With the growing percentage of immigrant families in the USA, language transition is a common immigrant experience and can occur rapidly from generation to generation within a family. Child language brokering appears to occur within minority language families as one way of negotiating language and cultural differences; however, the phenomenon of children translating or mediating language interactions for parents has previously been hypothesized to contribute to negative outcomes for children, such as role-reversals and parentification, emotional distancing and lack of communication, increased parent-child conflict, and increased internalizing/externalizing disorders. The current study used direct observations of 60 Spanish-speaking parent-child dyads (30 mother-child and 30 father-child) as they worked on a joint academic task in English to explore: (1) child language brokering patterns, (2) parent-child interactions, and (3) the quality of the parent-child relationship. Children included in the study were between the ages of 4 and 10 years. Instruments used included demographic questionnaires, the ARSMA-II, and coding of videotaped interactions for language brokering patterns (frequency and prevalence of both child translations and parental prompts), parent-child relationship quality, parental engagement strategies, and the situational power dynamic between parent and child. Observations, descriptive statistics, correlations, and a hierarchical regression were used to analyze data. Results demonstrated that language brokering occurred at a higher prevalence among the youngest age group than prior studies have suggested, parents actively contribute to child brokering behaviors through parental prompts, and mothers and fathers use different engagement strategies. Findings also demonstrated that child language brokering significantly contributed to the prediction of parent-child relationship quality, with more frequent brokering associated with more positive parent-child relationships. There was no significant correlation with child language brokering frequency and the parent-child power dynamic. Results may have limited generalizability due to the exploratory nature of statistics used, the emotional safety of the observed parent-child joint task situation, and the small sample size and specificity of the sample (primarily rural Mexican two-parent immigrant families with children born in the USA). Implications for practice include: normalization of language brokering as a part of bicultural development, facilitation of insight into changing family roles and maintenance of adaptive power dynamics within a context of change, and the enhancement of parent and child communication strategies.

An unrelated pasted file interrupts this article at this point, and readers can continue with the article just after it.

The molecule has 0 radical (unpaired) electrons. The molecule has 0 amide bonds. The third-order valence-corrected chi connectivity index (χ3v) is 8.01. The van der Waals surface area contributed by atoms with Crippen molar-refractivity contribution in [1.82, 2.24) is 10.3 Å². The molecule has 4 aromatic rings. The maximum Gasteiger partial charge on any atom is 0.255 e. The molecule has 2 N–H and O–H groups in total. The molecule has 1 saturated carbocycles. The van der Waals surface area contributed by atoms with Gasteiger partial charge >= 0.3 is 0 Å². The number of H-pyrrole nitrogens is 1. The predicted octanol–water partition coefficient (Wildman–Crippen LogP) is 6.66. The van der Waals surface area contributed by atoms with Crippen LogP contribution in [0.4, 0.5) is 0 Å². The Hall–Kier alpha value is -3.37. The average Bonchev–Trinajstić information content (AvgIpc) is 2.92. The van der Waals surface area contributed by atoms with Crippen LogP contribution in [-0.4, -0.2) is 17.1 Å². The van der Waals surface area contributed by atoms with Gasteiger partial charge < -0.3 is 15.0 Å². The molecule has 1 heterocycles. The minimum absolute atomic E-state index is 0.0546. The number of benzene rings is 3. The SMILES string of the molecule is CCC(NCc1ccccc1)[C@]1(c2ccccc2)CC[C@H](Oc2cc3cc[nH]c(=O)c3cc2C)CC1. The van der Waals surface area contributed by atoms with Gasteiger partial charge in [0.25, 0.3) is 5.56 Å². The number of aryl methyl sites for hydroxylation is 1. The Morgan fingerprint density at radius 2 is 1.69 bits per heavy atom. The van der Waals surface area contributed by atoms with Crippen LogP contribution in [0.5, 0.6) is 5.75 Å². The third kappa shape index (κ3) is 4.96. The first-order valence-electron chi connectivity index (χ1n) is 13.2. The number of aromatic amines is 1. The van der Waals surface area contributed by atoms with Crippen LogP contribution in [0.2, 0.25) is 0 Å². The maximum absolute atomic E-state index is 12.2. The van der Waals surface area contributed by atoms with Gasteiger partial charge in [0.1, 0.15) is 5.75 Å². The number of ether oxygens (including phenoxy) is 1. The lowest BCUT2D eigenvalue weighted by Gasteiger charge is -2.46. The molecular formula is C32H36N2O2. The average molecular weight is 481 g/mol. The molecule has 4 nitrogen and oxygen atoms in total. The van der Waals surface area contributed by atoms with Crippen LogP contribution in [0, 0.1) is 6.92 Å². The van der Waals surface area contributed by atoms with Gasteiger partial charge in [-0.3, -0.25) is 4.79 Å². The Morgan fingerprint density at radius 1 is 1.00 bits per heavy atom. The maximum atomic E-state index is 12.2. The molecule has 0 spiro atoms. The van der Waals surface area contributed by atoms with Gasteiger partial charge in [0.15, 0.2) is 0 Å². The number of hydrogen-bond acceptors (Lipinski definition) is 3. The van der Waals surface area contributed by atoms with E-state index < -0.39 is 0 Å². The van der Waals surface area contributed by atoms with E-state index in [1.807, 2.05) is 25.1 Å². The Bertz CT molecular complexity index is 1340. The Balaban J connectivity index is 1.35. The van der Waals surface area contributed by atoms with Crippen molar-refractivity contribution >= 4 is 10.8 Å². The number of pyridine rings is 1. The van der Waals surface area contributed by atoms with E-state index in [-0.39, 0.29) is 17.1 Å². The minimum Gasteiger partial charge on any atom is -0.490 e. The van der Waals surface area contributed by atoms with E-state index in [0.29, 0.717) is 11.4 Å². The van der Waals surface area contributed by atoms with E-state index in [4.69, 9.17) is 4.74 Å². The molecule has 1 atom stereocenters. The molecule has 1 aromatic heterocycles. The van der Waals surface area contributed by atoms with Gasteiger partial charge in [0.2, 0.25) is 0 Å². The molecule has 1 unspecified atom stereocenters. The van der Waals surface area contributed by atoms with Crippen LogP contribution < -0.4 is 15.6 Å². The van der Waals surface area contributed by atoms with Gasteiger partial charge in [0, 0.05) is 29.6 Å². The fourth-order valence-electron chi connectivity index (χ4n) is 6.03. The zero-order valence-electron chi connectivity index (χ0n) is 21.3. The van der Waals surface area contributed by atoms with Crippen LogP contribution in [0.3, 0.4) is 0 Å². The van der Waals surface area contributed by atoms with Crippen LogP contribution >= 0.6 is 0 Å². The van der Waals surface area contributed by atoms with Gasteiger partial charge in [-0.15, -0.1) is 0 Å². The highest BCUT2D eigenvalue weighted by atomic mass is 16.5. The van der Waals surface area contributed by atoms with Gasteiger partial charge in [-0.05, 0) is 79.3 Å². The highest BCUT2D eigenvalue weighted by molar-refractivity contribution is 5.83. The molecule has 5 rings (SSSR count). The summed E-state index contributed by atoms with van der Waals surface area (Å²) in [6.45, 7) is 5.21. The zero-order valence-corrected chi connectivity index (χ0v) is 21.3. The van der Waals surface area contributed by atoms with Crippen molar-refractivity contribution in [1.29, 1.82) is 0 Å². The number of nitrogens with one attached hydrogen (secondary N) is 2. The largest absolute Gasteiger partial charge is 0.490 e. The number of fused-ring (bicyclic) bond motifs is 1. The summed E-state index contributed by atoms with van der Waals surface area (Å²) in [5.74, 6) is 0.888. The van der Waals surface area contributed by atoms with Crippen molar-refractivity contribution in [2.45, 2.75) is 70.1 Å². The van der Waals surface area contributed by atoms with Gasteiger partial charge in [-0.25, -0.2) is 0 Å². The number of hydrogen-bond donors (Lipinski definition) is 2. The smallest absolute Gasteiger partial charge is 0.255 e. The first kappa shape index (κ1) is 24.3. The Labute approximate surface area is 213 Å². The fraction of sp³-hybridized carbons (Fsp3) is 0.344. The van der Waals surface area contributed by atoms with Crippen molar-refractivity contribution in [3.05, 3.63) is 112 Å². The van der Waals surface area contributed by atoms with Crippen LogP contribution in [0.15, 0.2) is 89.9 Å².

|Advisor:||Rodriguez, Melanie Domenech|
|Commitee:||Barcus, Carolyn, Galliher, Renee, Gillam, Sandi, Gimpel Peacock, Gretchen|
|School:||Utah State University|
|School Location:||United States -- Utah|
|Source:||DAI-B 71/10, Dissertation Abstracts International|
|Subjects:||Behavioral psychology, Education Policy, Communication, Clinical psychology, Hispanic American studies|
|Keywords:||Child, Family, Language brokering, Latino, Parent-child interactions, Power, Relationship, Relationship quality|
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